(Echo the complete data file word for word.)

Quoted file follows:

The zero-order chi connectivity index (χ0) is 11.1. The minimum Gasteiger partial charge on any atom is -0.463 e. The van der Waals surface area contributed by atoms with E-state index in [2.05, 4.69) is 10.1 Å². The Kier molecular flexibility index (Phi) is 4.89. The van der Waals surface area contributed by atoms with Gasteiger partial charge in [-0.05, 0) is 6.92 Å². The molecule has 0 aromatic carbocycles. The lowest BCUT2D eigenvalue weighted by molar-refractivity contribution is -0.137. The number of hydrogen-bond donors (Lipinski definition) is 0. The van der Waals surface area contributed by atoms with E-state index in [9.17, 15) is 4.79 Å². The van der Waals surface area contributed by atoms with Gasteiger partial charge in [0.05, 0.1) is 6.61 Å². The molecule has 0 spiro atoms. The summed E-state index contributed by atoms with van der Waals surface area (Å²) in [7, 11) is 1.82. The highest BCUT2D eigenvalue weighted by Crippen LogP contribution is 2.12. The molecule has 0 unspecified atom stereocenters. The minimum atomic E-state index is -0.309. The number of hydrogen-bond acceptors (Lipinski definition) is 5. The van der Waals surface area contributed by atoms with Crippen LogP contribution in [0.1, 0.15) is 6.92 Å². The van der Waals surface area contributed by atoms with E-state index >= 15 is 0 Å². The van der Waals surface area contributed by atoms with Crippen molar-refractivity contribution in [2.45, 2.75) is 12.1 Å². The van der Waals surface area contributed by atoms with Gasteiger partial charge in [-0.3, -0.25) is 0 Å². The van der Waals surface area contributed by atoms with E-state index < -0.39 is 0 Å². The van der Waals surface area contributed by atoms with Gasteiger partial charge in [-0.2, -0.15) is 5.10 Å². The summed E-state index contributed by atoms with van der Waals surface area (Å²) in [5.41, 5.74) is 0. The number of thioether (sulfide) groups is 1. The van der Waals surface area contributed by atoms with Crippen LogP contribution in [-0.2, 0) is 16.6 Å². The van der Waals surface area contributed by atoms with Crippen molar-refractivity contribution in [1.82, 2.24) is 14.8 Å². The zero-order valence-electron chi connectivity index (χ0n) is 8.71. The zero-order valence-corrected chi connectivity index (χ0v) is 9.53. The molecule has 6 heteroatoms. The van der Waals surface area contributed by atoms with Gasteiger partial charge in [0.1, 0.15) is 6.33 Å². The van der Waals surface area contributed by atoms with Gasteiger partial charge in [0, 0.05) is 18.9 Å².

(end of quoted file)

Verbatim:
The zero-order chi connectivity index (χ0) is 11.1. The minimum Gasteiger partial charge on any atom is -0.463 e. The van der Waals surface area contributed by atoms with E-state index in [2.05, 4.69) is 10.1 Å². The Kier molecular flexibility index (Phi) is 4.89. The van der Waals surface area contributed by atoms with Gasteiger partial charge in [-0.05, 0) is 6.92 Å². The molecule has 0 aromatic carbocycles. The lowest BCUT2D eigenvalue weighted by molar-refractivity contribution is -0.137. The number of hydrogen-bond donors (Lipinski definition) is 0. The van der Waals surface area contributed by atoms with E-state index in [9.17, 15) is 4.79 Å². The van der Waals surface area contributed by atoms with Gasteiger partial charge in [0.05, 0.1) is 6.61 Å². The molecule has 0 spiro atoms. The summed E-state index contributed by atoms with van der Waals surface area (Å²) in [7, 11) is 1.82. The highest BCUT2D eigenvalue weighted by Crippen LogP contribution is 2.12. The molecule has 0 unspecified atom stereocenters. The minimum atomic E-state index is -0.309. The number of hydrogen-bond acceptors (Lipinski definition) is 5. The van der Waals surface area contributed by atoms with Crippen LogP contribution in [0.1, 0.15) is 6.92 Å². The van der Waals surface area contributed by atoms with E-state index >= 15 is 0 Å². The van der Waals surface area contributed by atoms with Crippen molar-refractivity contribution in [2.45, 2.75) is 12.1 Å². The van der Waals surface area contributed by atoms with Gasteiger partial charge in [-0.3, -0.25) is 0 Å². The van der Waals surface area contributed by atoms with E-state index < -0.39 is 0 Å². The van der Waals surface area contributed by atoms with Gasteiger partial charge in [-0.2, -0.15) is 5.10 Å². The summed E-state index contributed by atoms with van der Waals surface area (Å²) in [5.41, 5.74) is 0. The number of thioether (sulfide) groups is 1. The van der Waals surface area contributed by atoms with Crippen LogP contribution in [-0.2, 0) is 16.6 Å². The van der Waals surface area contributed by atoms with Crippen molar-refractivity contribution in [1.82, 2.24) is 14.8 Å². The zero-order valence-electron chi connectivity index (χ0n) is 8.71. The zero-order valence-corrected chi connectivity index (χ0v) is 9.53. The molecule has 6 heteroatoms. The van der Waals surface area contributed by atoms with Gasteiger partial charge in [0.1, 0.15) is 6.33 Å². The van der Waals surface area contributed by atoms with Gasteiger partial charge in [0, 0.05) is 18.9 Å².